We know a little more about the region of the brain linked to pain

Braina British scientific journal published by Oxford University Press, published an article that explains how the cloistera relatively unknown region of the brain, may actually play a key role in the way we feel the pain. One of the researchers from the University of Oxford notably discovered new evidence going in this direction.

The claustrum could then become the next target of neurologistsfor the treatment of persons suffering from brain damage. These new therapies will contribute to improve the living conditions of these patients. Anatomically, the claustrum looks like a narrow band of gray matter between the putanem and the insula.

She is one of areas of the brain the most densely interconnected, but among the most rarely studied.

The claustrum plays a key role in the debilitating experience of pain

The claustrum failures are associated with a wide range of symptoms, but the most common signs remain cognitive disorders and epileptic seizures. We can say that it is urgent to find better treatments to this pathology, because even if the cases are rare, they are always serious.

The group of researchers studied the multiple patient medical records with lesions of the claustrum. But as the scientific world has shown little interest in this part of the brain, these cases of lesions of the claustrum are poorly documented and other patients have yet to be discovered.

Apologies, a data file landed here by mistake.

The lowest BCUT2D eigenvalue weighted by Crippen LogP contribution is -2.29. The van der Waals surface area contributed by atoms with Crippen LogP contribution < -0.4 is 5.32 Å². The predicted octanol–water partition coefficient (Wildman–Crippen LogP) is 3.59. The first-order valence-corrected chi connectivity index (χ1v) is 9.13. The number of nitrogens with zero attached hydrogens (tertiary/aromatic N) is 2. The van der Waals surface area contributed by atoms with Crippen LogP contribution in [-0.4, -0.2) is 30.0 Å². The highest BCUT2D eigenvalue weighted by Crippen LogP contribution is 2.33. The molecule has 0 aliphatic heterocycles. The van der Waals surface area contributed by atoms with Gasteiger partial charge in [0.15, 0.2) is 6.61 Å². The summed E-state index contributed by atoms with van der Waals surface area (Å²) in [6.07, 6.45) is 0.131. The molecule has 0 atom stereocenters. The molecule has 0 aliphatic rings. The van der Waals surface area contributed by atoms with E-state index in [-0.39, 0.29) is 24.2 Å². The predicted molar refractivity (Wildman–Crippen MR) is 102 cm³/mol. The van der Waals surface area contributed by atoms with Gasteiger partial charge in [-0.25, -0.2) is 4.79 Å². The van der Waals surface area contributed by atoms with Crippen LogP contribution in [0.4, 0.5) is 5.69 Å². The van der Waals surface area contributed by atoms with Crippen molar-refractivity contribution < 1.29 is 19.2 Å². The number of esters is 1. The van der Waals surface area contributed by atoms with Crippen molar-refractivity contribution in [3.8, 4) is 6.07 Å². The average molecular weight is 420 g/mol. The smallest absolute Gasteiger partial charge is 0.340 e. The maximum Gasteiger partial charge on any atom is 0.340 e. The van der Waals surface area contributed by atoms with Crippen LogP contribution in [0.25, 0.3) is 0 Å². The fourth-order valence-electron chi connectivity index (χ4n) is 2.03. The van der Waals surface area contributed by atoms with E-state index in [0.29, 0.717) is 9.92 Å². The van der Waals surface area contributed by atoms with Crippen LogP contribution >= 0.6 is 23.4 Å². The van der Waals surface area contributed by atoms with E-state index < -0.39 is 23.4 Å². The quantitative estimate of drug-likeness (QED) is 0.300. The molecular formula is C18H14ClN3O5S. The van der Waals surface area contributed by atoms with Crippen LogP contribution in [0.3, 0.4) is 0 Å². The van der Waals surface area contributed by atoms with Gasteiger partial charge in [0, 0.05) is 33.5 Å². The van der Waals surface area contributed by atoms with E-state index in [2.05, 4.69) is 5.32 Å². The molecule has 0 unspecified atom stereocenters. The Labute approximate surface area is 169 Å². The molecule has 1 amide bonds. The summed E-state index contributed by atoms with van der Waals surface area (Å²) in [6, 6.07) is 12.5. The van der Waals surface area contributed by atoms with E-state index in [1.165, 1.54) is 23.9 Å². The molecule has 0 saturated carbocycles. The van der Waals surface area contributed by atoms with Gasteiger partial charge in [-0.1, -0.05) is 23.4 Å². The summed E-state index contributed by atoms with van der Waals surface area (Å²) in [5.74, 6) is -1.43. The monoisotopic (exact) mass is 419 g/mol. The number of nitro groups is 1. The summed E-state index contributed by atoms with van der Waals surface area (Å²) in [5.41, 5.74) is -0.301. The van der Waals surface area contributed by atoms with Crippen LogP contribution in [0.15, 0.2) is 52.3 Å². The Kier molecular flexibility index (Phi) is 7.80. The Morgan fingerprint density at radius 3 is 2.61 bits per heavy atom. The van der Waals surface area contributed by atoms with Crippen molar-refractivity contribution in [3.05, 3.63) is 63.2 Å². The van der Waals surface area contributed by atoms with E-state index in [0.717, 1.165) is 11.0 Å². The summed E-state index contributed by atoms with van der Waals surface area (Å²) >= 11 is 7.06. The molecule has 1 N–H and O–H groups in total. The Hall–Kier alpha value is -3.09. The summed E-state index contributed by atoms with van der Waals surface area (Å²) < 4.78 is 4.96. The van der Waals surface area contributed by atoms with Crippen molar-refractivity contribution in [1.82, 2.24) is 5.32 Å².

If scientists have long understood the role of the claustrum in perception, salience and the sleep-wake cycle, it is the first time that they succeeded in demonstrating the link between the claustrum and pain. This long-neglected function can nevertheless be decisive in the debilitating experience of pain.

A new avenue in the treatment of brain damage

Their work allowed them gain insight into cognitive and neurological processes in which the cloister could be involved. In particular, they succeeded in proving that conditions such as autoimmune diseases or some infectious process cause lesions of the claustrum.

In view of the results of their research, the scientists wondered whether cases of claustrum lesions are much more frequent than expected. In this case, they can be a determining factor in most cases of brain damage.

Nevertheless, further research are necessary to better understand the impacts of lesions of the claustrum. This information will be of capital importance in the management of pain and could eventually modify clinical guidelines.


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